Striking a balance with Education.
A review of the book ‘Beyond The Tiger Mom’ by Maya Thiagarajan
I was recently asked to review a book titled ‘Beyond The Tiger Mom’. The author Maya Thiagarajan describes her experiences and thoughts of being a teacher both in the US and in Singapore. I was drawn to this book as education is something that weighs heavy on my mind. My partner and I have often discussed how we will aid our children’s education. We discuss what we could do if they either excel in a subject or fall behind in a subject. We both agree that at some point tutoring would probably be a good idea.
We always feel uneasy telling people we’re considering a tutor for our children and those we have told have said to us that it’s unnecessary and places too much pressure on children. In western thinking, the view on educating children is one where children self discover and evolve on their learning journey. Never forcing them to learn. We view tuition as an aid to their education. Schools do a fantastic job but how is it possible for teachers to really focus on a child’s individual needs in a class of 30 mixed ability students. I know they try hard and it is a task I admire their efforts with. I don’t really agree with the degree of tuition that is the norm in the east but I definitely feel there is value in it.
We feel that in this modern age, children are growing up faster and more is expected of them as adults. Technology is exposing children to the world in a way our generation never experienced. I want to prepare my children for this competitive and at times harsh world without placing too much pressure on them. I really hope to find the right balance. I think this book sums up the balance perfectly and I highly recommend reading it.
Whilst reading this book I learned about varying styles of education and it has actually helped affirm our standpoint on how we are choosing to help our children learn.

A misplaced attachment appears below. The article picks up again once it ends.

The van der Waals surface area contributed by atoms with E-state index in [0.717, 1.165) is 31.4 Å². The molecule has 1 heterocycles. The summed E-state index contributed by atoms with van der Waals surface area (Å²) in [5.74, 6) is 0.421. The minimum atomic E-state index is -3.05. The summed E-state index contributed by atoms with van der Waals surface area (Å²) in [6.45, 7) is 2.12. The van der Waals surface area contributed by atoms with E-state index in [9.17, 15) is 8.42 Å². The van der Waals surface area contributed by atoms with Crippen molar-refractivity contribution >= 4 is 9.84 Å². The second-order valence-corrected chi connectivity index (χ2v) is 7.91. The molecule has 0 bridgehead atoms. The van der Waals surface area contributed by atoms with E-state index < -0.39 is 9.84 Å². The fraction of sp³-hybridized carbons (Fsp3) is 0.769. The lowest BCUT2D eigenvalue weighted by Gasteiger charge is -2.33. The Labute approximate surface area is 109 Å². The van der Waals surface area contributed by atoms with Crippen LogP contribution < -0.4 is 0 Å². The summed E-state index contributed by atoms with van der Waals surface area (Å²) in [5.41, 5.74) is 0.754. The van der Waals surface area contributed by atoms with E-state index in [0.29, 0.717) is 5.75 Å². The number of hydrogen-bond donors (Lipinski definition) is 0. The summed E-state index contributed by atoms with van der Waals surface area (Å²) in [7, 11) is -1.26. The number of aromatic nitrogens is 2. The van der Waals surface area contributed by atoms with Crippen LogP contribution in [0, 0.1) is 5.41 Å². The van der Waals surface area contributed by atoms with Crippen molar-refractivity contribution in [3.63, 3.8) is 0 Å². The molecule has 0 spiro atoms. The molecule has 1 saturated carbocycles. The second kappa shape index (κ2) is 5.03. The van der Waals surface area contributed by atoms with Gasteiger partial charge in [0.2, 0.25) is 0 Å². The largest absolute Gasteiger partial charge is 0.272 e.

About The Author
Maya grew up in India and progressed her teaching career in the US. She taught in both low income area schools and in american private schools. She eventually yearned to go back to where she grew up, Maya and her young family decided to move to Singapore. In Singapore she continued teaching in both local and international schools. It was at this point in her career she saw the vast differences in educational pedagogies and outcomes between the west and the east.
Her accounts offer an insight into the views on how we educate our children. In the west we encourage the discovery of learning, never forcing but encouraging our children to learn. We focus heavily on books and reading for pleasure. We hold teachers, parents and circumstances accountable for children not learning to the standard expected, but never hold the children accountable themselves. We protect our children from failure and value free play and self discovery. However this way of learning is relatively new and in our experimenting with educational pedagogies many of our children are not learning to expected standards. The gap between the lowest achievers and highest achievers is much larger than that in the east.